You realize that it is a healthy protective instinct to want to protect and to feel anxious, but your anxiety adds to that healthy instinct and creates a similar form of anxiety and worry that’s slowly passed down to your kids. They’re showing signs of overreacting to fears in their life. Now, you are doubly motivated to find ways to take care of your needs to be more relaxed in your internal and external responses. 

With the advent of understanding and acceptance, your inner dialogue could be something like: “Hello, anxiety, I know you well even though I keep you mostly private in my experience. I recognize this is having a lifelong effect on me and, now, on my kids too. I can see that some of the needs I have (from seeing the list of needs) are to develop harmlessness, calm, gentleness, trust, and containment. I am going to talk about this openly with my partner, therapist, or close friend, depending on who the best guides are.”

As a next step, you continue to reassure yourself and accept your feelings and emotions by saying: 

I will stay committed to two questions/inquiries: 

  • How can I best access these calming qualities when it matters the most, especially when I’m triggered?
  • How can I bring this into my present life right when it matters the most?

You may say and think to yourself to help affirm:

This is of the utmost importance to my kids and me. I am going to bring this into conversations with those who can help, and when the kids are at an appropriate age, I will let them know that this is something that I am doing my best not to pass along to them. I will apologize for whatever areas I can’t control due to my conditioning and will let them know more about it in a timely way. I might even be able to express this with humor and humility. 

Most kids will get the joke as they have seen this extra added anxiety. This lightness helps eliminate blame and helps keep the focus on basic trust. Just coming up with a clear plan and a deeper, more sincere commitment makes me feel more hopeful and better about myself. So, I am going to get down to work for as long as it takes for everyone’s benefit.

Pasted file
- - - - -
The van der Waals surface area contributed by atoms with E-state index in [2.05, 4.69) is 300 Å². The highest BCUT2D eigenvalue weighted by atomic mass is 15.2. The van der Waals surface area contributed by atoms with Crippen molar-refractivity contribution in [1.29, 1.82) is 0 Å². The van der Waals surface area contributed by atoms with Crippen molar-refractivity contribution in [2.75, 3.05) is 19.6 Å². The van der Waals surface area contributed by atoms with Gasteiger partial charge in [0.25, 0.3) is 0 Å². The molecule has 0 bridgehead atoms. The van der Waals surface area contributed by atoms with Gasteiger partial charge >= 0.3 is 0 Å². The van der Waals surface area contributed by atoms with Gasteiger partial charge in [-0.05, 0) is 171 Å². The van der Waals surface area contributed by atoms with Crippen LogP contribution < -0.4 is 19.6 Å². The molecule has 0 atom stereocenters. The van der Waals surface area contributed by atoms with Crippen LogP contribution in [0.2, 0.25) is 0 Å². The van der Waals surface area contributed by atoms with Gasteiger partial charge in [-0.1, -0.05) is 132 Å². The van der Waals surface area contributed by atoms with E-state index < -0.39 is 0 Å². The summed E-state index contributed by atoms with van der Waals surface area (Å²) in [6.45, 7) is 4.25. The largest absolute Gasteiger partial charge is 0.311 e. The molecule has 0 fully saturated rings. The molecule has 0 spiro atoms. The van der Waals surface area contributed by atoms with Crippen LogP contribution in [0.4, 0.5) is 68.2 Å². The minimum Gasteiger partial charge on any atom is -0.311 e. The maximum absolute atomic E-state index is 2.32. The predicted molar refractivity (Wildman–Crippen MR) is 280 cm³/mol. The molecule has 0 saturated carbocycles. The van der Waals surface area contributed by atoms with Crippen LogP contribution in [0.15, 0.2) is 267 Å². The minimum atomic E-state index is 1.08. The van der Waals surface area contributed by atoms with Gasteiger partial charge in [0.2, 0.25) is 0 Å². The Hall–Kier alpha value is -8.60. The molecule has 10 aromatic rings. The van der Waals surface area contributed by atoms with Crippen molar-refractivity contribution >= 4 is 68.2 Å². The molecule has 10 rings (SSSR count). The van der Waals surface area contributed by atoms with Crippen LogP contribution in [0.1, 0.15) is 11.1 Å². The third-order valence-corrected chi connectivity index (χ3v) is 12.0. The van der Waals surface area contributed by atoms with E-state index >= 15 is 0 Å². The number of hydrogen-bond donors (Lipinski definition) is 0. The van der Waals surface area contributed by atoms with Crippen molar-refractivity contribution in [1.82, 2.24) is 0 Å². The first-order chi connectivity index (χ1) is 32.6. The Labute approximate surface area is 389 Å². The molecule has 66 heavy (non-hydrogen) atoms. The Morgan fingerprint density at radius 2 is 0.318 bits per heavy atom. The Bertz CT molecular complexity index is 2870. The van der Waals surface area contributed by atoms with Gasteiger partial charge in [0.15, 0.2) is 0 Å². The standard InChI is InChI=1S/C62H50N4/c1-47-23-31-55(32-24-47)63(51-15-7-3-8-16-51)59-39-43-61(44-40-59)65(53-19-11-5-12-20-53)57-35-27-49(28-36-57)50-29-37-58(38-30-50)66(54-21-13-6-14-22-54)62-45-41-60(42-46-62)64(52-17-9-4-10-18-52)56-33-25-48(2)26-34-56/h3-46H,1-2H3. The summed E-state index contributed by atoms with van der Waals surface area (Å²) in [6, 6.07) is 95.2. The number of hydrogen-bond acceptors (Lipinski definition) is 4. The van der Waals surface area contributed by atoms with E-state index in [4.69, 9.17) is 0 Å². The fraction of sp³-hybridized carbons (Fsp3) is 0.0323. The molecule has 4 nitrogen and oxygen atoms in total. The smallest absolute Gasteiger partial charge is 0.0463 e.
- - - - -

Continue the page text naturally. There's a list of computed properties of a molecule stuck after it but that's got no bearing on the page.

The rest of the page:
Did you resonate with any parts of this example? Are there feelings that affect not only you but also those around you — even when you don’t want them to? 

Ask yourself, “What area of my life am I most consumed with in a way that creates extra suffering? Can I balance my feelings and learn to take care of my needs to liberate both myself and my loved ones?”

It may be challenging to make the change to express your needs sensitively even though you have the insight. Often, this is because you are afraid that your needs won’t be met. It takes great awareness, honesty, humility, and courage to keep contemplating where this area is taking up too much of your inner or outer life, and you want to implore yourself to seek a greater balance and assertion. 

It is often helpful to seek allies (people you trust) by letting them know clearly about the challenge this presents to you, and you want them to be an advocate to explore how to find and express your needs and best take care of yourself. Each of us is inevitably going to have at least one challenging area to explore. 

What is yours, and how motivated are you to move toward balance?

Read more about how your challenging feelings can be a guidepost to your needs here.